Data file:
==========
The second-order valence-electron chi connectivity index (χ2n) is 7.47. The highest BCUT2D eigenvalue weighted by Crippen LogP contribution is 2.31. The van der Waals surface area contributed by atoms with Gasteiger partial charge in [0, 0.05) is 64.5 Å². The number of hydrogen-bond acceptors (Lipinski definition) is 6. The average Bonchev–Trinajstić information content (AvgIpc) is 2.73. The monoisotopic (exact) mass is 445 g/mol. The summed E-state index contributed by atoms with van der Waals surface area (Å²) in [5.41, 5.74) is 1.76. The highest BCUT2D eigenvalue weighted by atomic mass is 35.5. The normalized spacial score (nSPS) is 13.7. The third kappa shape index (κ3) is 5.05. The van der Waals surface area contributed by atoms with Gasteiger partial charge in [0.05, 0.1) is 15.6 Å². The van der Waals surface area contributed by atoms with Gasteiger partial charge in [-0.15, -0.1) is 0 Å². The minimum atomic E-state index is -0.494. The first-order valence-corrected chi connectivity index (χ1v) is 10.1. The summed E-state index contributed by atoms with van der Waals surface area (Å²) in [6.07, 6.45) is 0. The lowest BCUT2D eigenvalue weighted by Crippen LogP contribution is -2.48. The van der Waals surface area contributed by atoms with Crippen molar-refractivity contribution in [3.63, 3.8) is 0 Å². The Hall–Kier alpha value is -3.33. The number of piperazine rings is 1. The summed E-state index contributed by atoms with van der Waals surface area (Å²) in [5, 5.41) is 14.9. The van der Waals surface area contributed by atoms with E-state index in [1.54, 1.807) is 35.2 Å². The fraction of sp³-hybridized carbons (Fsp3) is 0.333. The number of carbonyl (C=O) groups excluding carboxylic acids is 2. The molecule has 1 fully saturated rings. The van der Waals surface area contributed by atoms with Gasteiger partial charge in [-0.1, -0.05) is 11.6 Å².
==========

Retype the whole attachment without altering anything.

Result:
The second-order valence-electron chi connectivity index (χ2n) is 7.47. The highest BCUT2D eigenvalue weighted by Crippen LogP contribution is 2.31. The van der Waals surface area contributed by atoms with Gasteiger partial charge in [0, 0.05) is 64.5 Å². The number of hydrogen-bond acceptors (Lipinski definition) is 6. The average Bonchev–Trinajstić information content (AvgIpc) is 2.73. The monoisotopic (exact) mass is 445 g/mol. The summed E-state index contributed by atoms with van der Waals surface area (Å²) in [5.41, 5.74) is 1.76. The highest BCUT2D eigenvalue weighted by atomic mass is 35.5. The normalized spacial score (nSPS) is 13.7. The third kappa shape index (κ3) is 5.05. The van der Waals surface area contributed by atoms with Gasteiger partial charge in [0.05, 0.1) is 15.6 Å². The van der Waals surface area contributed by atoms with Gasteiger partial charge in [-0.15, -0.1) is 0 Å². The minimum atomic E-state index is -0.494. The first-order valence-corrected chi connectivity index (χ1v) is 10.1. The summed E-state index contributed by atoms with van der Waals surface area (Å²) in [6.07, 6.45) is 0. The lowest BCUT2D eigenvalue weighted by Crippen LogP contribution is -2.48. The van der Waals surface area contributed by atoms with Crippen molar-refractivity contribution in [3.63, 3.8) is 0 Å². The Hall–Kier alpha value is -3.33. The number of piperazine rings is 1. The summed E-state index contributed by atoms with van der Waals surface area (Å²) in [5, 5.41) is 14.9. The van der Waals surface area contributed by atoms with E-state index in [1.54, 1.807) is 35.2 Å². The fraction of sp³-hybridized carbons (Fsp3) is 0.333. The number of carbonyl (C=O) groups excluding carboxylic acids is 2. The molecule has 1 fully saturated rings. The van der Waals surface area contributed by atoms with Gasteiger partial charge in [-0.1, -0.05) is 11.6 Å².